It’s midnight Saturday 15th of March 2014, some families stayed awake with grief stricken faces. Close to twenty of their young graduates who left them that morning for the National Immigration Service recruitment examination had not returned home. They will never return home, they were gone; dead in the stampede, trampled to death by over six million fellow Job seekers vying for four thousand opening in Nigeria’s immigration service. There is no better indication to confirm that a third liberation is becoming long overdue for most African country.
Greg Mills and Jeffrey Herbst’s ‘Africa’s Third Liberation’ has been by my bed side in the past week. Coincidentally, I have read this book alongside ‘the Incorruptible Judge’ by D. Olu Olagoke which I reviewed here. Representing different genres of literature and published in different era, I had no challenge finding their linkages. This two books are my best bet at conceptualizing linkages between unemployment and corruption as projected in Africa and perhaps world over.
As children, we took pride in acting good plays. We were our own cast, our own stage and costume managers and producer. Our stage was the pure red earth beneath Africa’s moonlight. Yes, for us it was not just the sun that rises, the moon sets and rises too, giving light to our immature performances. The Incorruptible Judge was a favorite play with its good story line. It taught us the the words ‘bribery’, ‘corruption’ and ‘unemployment’. Of the three, unemployment was a word we didn’t clearly understand until we grew into graduates and job seekers. Perhaps the incidences mentioned above now gives more meaning to unemployment.
Written in 1962, almost three decades before we encountered it, D. Olu Olagoke presents a story that different generation can relate to. As captured in the review, ‘ The Incorruptible Judge and the Incorrigible Liar’, it tells of a time when in the face of crime, whistle blowers like Ajala the job seeker were commended and given justice by the legal system. It was a time when the values of the society reflected in the education we received and the expectations we had, there was in practice, no conflict. Our understanding of good and bad was in no way blurred. Consequently we knew bribery was bad and that it only births corruption. Apart from warning on the evil of bribery and corruption, D. Olu Olagoke with his play might have tried to excite our imaginations and prepare us for a season of joblessness.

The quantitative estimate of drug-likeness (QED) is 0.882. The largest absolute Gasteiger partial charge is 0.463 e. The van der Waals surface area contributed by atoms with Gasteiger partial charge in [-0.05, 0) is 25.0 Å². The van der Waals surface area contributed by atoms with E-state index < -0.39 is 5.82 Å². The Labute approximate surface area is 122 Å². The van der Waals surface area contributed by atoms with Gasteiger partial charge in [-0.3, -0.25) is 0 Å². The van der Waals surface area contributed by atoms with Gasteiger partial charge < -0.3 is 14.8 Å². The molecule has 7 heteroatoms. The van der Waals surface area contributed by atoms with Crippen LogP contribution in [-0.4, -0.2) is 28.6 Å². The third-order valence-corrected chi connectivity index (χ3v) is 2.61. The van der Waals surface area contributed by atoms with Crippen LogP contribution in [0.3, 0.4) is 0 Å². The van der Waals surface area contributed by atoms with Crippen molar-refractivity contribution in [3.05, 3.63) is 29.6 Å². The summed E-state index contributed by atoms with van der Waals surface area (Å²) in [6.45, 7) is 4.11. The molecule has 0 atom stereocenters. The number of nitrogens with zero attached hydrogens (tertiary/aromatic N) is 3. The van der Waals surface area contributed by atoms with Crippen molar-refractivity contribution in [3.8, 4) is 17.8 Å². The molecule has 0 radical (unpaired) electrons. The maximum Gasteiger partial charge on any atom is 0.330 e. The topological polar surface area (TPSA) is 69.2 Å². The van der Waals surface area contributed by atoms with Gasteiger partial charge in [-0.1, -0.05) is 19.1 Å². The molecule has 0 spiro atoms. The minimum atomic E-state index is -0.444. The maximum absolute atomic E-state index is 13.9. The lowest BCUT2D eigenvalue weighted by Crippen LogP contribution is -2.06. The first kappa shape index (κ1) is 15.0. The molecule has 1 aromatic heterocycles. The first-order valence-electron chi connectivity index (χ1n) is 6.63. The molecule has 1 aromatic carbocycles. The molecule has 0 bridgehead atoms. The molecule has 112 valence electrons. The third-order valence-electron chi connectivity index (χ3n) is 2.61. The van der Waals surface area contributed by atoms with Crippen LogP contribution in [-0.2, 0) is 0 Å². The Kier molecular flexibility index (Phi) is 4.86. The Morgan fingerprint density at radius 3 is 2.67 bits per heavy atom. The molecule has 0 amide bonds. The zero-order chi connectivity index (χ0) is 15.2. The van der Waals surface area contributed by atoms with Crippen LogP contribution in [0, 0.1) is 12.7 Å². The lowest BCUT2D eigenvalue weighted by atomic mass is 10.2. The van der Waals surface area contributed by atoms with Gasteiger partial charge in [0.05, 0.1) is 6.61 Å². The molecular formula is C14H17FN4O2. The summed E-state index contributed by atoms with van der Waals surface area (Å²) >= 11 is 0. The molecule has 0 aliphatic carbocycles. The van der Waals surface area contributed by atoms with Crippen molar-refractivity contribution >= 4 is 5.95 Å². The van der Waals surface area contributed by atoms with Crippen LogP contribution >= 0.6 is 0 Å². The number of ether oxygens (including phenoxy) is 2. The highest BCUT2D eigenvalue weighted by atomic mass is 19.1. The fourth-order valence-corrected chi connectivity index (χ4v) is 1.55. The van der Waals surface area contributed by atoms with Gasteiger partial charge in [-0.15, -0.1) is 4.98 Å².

‘Africa’s Third Liberation’ reflects back on the journey of African countries from about seven decades ago, to 2011. Seven decades
ago to the present time creates a wide space for reflections and deductions. Though Olu Adegoke writes at almost the same time, Greg and Jeffrey did a more extended and indepth work. They conceptualized the sub-Saharan African Journey of liberation in this era (1960’s and above) into three. Africa’s first liberation meant freedom from the colonist’s racial government. The second one was (or still is) freedom from Africa’s liberators. The long overdue third liberation addressed in this book focuses on Africa’s economic growth through reassessing their present political economy characterized by corruption, capitalism, elitism and social inequality.
If D.Olu Adegoke envisaged a failed state weakened by corruption then, he is prophetically correct. Greg Mills and Jeffrey Herbst’s reflection on sub-Saharan Africa’s development experiences and their reality today, projects a continent with rich resources littered within the boundaries of its fragile states. The widespread unemployment, a veneer of justice, pervasive impunity all climaxes in weak leadership which is a continental malady. Relatively, while the Incorruptible Judge espouses glimpse into the future where power is abused and public trust is betrayed by leaders using public power for private gain, ‘Africa’s Third Liberation’ gives a roadmap out of it.
Sharing a strong theme of pervasive unemployment as seen in the experiences of Ajala the young school leaver in ‘The Incorruptible Judge’, Greg Mills and Jeffrey Herbst likewise expressed that for all Africa’s progress, jobs for young people remains an extra-ordinary challenge especially for sub-Saharan Africa where formal sector employment is endemically low and falling. The demographic dividends of yesterday’s children being todays’ workers are being lost with all its exciting development opportunities. This lack of jobs for young people fosters slow growth of Africa’s middle class. This is imperative for any country’s development.